The personal data of the 800,000 blood donors in Singapore whose details were found on an un-secure database on an internet-facing server, have had their data accessed and possibly stolen.
It was previously thought that the data had not been accessed illegally, and the foreign cyber security expert who discovered the vulnerability was the only one to have accessed the data, however this now appears to be not the case.
An investigation into the incident has been opened by the police.
Secur Solutions Group (SSG), the independent vendor of the Health Sciences Authority (HSA) at the heart of this controversy has been working closely with authorities to investigate the incident.
As the results of this investigation come in it appears that the exposed data was in fact accessed, with the vendor revealing that their server was accessed suspiciously from other IP addresses between October 2018 and March 2019.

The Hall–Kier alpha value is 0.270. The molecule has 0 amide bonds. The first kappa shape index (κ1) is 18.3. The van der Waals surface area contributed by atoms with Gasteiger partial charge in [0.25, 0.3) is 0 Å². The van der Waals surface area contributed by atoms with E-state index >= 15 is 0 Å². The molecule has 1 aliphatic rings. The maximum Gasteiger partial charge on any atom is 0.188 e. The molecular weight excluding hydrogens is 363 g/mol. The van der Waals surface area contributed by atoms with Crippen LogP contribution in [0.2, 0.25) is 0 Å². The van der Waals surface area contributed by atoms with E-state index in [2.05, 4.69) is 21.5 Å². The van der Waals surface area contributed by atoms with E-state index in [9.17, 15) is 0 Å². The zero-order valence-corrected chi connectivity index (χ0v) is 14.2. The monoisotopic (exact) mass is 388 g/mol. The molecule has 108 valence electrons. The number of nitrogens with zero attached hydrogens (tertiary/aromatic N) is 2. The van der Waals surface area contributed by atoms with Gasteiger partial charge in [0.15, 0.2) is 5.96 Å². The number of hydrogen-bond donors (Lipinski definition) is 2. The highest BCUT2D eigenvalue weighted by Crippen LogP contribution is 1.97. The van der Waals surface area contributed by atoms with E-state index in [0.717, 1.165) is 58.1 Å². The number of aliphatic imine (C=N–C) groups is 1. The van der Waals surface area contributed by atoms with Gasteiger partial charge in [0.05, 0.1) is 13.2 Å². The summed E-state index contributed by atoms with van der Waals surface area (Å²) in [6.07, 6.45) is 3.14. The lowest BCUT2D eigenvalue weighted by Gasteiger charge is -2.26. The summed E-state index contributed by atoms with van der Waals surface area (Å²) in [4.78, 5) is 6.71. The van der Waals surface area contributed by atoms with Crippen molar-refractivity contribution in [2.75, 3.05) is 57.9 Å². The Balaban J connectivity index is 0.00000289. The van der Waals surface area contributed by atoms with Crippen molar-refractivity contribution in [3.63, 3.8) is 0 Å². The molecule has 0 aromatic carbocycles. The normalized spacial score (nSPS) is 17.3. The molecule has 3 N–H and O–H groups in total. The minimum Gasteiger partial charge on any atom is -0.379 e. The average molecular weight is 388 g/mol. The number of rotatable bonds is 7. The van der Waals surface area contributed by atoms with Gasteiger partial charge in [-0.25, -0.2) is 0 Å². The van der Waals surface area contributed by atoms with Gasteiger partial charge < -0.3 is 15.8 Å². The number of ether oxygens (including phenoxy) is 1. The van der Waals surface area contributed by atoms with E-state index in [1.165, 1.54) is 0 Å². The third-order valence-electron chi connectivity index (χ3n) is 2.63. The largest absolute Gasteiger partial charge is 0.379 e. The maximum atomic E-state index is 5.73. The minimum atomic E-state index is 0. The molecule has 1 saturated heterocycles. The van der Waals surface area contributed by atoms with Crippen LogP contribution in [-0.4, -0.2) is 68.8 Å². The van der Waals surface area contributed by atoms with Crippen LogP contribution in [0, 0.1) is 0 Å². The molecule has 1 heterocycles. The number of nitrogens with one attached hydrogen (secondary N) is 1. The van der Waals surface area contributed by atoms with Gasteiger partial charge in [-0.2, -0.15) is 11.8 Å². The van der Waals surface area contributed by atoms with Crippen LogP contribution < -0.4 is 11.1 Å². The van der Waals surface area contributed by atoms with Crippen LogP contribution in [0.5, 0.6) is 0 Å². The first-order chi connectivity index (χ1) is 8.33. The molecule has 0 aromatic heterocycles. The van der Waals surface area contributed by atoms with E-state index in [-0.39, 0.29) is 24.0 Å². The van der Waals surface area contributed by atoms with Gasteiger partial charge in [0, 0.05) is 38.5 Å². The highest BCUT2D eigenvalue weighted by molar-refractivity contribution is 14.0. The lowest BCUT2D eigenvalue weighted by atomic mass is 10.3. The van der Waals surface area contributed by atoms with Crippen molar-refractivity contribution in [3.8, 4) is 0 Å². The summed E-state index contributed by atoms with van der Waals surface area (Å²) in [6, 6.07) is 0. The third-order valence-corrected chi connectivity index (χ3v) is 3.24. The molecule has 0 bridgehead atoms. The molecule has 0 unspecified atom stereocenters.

“Based on this new information, SSG cannot exclude the possibility that registration-related information of donors on the server was exfiltrated,” said SSG in a statement.
It has not been made public whether these IP addresses were local or foreign or how many times the server was accessed. Investigations are still ongoing as to whether the data was stolen and, if so, by whom.
The incident took place when the provider was working on a database containing the registration-related information of 808,201 blood donors, which included names, NRIC, gender, number of blood donations, dates of the last three blood donations, and in some cases, blood type, height and weight.
The data also included visitors to HSA’s blood banks inclusive of those who were unable to donate blood due to illnesses.
Since the incident, the vendor has worked closely with professional services firm, KPMG, in Singapore to help conduct forensic analysis. A thorough review of the vendor’s IT systems was also conducted.